Immediately after the Wall Street Journal exposed Ms. Holmes’ alleged scam at Theranos in 2015, some prominent tech investors even rushed to defend her in knee-jerk tribalism.

Even the judge overseeing Ms. Holmes’ case, Edward J. Davila of the US District Court in San Jose, California, agreed that Silicon Valley culture was an integral part of her trial. He allowed her lawyers to speak about the overly optimistic chatty nature of the tech industry as part of their defense.

“It is common in Silicon Valley for promoters to engage in this type of behavior,” Judge Davila said in a hearing May before the start of the trial.

At best, Silicon Valley is optimistic. At worst, it’s so naive that it believes it’s own rubbish. Throughout her trial, Ms. Holmes’ lawyers argued that she was simply a devout believer. Any statements that were not entirely true were about the future. It was what investors wanted to hear, they said.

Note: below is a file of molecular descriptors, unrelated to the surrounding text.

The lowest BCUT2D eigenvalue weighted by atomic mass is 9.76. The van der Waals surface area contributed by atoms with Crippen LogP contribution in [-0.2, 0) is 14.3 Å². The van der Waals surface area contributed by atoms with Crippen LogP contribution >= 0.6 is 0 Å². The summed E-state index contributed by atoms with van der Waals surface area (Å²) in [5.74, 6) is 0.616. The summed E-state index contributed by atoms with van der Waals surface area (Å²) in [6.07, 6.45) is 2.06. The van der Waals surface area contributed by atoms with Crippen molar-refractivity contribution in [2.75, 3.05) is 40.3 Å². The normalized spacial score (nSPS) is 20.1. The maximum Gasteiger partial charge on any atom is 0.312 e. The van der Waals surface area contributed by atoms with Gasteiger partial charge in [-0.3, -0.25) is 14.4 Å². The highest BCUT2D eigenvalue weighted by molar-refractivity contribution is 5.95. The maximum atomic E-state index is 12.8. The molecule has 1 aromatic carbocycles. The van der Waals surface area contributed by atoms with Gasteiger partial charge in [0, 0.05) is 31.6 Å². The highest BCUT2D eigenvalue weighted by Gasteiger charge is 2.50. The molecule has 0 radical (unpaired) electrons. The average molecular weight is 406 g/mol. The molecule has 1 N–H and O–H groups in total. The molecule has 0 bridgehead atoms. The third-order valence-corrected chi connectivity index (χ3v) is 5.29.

“They were not interested in today or tomorrow or next month,” said Mrs. Holmes. “They were interested in what kind of change we could make.”

Soon after starting Theranos in 2003, Ms. Holmes used her vision of the future to attract investors and advisors like Mr. Ellison and Mr. Lucas. Mr. Lucas, who was Theranos CEO until 2013, was involved in more than 20 investment vehicles that supported Theranos. These included his son’s venture firm, the Lucas Venture Group; another vehicle, PEER Venture Partners; and trusts and foundations affiliated with members of his family.

Mr. Lucas introduced Ms. Holmes to Hall Group, a real estate company that has invested $ 4.9 million in Theranos. His nephew’s company, Black Diamond Ventures, invested $ 5.4 million. Other Silicon Valley investors included ATA Ventures and Beta Bayview, a fund operated by Crosslink Capital.

Mr. Lucas and his son have since died. The Lucas Venture Group did not respond to a request for comment.

Dixon Doll, founder of the Silicon Valley investment firm DCM, invested as did Reid Dennis, founder of the venture firm IVP, which has supported technology companies such as Slack, Twitter and Snap. Draper Associates, founded by venture capitalist Tim Draper, also invested in Theranos, as did two funds from his other firm, Draper Fisher Jurvetson.